Beals syndrome, also known as congenital contractural arachnodactyly (CCA), is an autosomal-dominant connective tissue disorder, similar in many respects to Marfan syndrome, characterized by multiple flexion contractures, arachnodactyly, severe kyphoscoliosis, abnormal pinnae and muscular hypoplasia [1, 2].
We present a case of a patient with Beals syndrome who presented to the emergency department with a history of fractures; and on this presentation with a fracture of the distal tibia and fibula.
We present a case of a 13-year-old boy who has a medical history of Beals syndrome, diagnosed in 2000 at the age of 2 years.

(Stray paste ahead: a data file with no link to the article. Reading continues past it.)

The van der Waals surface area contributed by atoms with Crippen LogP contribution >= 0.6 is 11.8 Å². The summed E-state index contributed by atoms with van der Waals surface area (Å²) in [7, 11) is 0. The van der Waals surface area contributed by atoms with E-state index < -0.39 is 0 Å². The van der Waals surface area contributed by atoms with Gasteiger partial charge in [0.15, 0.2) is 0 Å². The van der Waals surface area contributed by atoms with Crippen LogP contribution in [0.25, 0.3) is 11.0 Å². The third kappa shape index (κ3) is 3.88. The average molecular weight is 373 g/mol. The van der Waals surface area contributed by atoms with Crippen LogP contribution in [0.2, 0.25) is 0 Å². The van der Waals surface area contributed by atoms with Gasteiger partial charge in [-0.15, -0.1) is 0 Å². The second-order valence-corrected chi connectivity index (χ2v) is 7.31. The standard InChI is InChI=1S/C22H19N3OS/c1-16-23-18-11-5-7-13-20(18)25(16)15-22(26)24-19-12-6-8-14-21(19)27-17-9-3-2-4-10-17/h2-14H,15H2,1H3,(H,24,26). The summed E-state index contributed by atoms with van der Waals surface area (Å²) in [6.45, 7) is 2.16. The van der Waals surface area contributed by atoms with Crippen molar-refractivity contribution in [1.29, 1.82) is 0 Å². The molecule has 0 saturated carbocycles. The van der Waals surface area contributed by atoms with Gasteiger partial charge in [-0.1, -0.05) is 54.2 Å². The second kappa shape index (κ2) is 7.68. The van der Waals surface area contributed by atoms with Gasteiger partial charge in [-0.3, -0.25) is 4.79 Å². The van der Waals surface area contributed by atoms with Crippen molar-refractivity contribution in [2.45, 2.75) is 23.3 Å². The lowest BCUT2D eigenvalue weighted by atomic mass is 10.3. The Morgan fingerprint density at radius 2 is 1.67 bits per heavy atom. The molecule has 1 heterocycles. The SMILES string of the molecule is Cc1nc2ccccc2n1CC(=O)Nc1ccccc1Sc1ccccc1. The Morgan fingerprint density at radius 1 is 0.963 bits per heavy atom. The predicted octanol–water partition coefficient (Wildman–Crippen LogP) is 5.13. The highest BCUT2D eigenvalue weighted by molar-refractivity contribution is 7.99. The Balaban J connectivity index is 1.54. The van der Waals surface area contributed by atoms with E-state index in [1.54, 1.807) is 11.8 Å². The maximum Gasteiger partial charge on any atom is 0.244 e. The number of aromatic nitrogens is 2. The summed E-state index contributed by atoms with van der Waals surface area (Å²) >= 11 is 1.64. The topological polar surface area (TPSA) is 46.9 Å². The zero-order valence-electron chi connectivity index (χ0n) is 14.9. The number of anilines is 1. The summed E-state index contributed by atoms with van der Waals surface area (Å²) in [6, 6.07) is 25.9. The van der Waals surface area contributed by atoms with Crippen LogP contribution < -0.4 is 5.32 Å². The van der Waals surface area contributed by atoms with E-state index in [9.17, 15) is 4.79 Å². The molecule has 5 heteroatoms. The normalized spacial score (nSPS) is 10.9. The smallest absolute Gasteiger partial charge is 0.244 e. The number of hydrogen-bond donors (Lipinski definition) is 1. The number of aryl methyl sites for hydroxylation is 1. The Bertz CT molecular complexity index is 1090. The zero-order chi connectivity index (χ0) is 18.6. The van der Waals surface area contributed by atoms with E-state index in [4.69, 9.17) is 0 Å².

Although Marfan syndrome has been recognized for more than a century, Beals syndrome has only recently been accepted as a distinct entity because its features are quite similar to Marfan syndrome.
It was initially thought that Beals syndrome, unlike Marfan syndrome, is not associated with ocular or cardiac abnormalities, but some reports have recently shown that serious cardiac abnormalities can occur in CCA .
An association between Beals syndrome and a predisposition to long bone fracture is not documented in the literature.
* To our knowledge there is no described increased incidence of fractures associated with Beals syndrome